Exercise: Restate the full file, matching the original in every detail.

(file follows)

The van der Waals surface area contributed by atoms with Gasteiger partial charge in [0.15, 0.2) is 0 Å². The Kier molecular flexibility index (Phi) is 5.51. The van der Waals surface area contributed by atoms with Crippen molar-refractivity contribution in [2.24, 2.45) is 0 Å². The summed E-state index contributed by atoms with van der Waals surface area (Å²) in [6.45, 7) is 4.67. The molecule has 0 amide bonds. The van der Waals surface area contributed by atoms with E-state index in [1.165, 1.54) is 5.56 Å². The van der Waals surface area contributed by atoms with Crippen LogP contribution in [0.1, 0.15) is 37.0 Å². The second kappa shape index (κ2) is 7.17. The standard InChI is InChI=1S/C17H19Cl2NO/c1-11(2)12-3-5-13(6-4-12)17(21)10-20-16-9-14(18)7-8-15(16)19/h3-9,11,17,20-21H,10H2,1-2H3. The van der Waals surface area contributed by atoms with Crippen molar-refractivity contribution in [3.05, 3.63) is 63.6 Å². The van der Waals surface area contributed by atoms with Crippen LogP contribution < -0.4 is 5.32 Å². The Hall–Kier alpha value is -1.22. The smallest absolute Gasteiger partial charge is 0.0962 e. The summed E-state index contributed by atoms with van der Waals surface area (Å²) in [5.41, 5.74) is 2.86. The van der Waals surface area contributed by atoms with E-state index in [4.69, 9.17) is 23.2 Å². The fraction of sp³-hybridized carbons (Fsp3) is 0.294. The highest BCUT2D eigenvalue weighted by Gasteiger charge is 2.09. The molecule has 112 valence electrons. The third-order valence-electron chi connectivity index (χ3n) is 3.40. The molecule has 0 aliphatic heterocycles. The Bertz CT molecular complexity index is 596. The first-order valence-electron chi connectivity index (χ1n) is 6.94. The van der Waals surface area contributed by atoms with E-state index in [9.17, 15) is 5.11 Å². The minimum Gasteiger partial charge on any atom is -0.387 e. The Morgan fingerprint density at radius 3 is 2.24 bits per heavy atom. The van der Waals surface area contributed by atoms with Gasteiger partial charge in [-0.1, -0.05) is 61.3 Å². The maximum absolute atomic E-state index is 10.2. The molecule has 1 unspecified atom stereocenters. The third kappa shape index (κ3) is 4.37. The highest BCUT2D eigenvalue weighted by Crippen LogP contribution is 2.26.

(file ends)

The van der Waals surface area contributed by atoms with Gasteiger partial charge in [0.15, 0.2) is 0 Å². The Kier molecular flexibility index (Phi) is 5.51. The van der Waals surface area contributed by atoms with Crippen molar-refractivity contribution in [2.24, 2.45) is 0 Å². The summed E-state index contributed by atoms with van der Waals surface area (Å²) in [6.45, 7) is 4.67. The molecule has 0 amide bonds. The van der Waals surface area contributed by atoms with E-state index in [1.165, 1.54) is 5.56 Å². The van der Waals surface area contributed by atoms with Crippen LogP contribution in [0.1, 0.15) is 37.0 Å². The second kappa shape index (κ2) is 7.17. The standard InChI is InChI=1S/C17H19Cl2NO/c1-11(2)12-3-5-13(6-4-12)17(21)10-20-16-9-14(18)7-8-15(16)19/h3-9,11,17,20-21H,10H2,1-2H3. The van der Waals surface area contributed by atoms with Crippen molar-refractivity contribution in [3.05, 3.63) is 63.6 Å². The van der Waals surface area contributed by atoms with Crippen LogP contribution < -0.4 is 5.32 Å². The Hall–Kier alpha value is -1.22. The smallest absolute Gasteiger partial charge is 0.0962 e. The summed E-state index contributed by atoms with van der Waals surface area (Å²) in [5.41, 5.74) is 2.86. The van der Waals surface area contributed by atoms with E-state index in [4.69, 9.17) is 23.2 Å². The fraction of sp³-hybridized carbons (Fsp3) is 0.294. The highest BCUT2D eigenvalue weighted by Gasteiger charge is 2.09. The molecule has 112 valence electrons. The third-order valence-electron chi connectivity index (χ3n) is 3.40. The molecule has 0 aliphatic heterocycles. The Bertz CT molecular complexity index is 596. The first-order valence-electron chi connectivity index (χ1n) is 6.94. The van der Waals surface area contributed by atoms with E-state index in [9.17, 15) is 5.11 Å². The minimum Gasteiger partial charge on any atom is -0.387 e. The Morgan fingerprint density at radius 3 is 2.24 bits per heavy atom. The van der Waals surface area contributed by atoms with Gasteiger partial charge in [-0.1, -0.05) is 61.3 Å². The maximum absolute atomic E-state index is 10.2. The molecule has 1 unspecified atom stereocenters. The third kappa shape index (κ3) is 4.37. The highest BCUT2D eigenvalue weighted by Crippen LogP contribution is 2.26.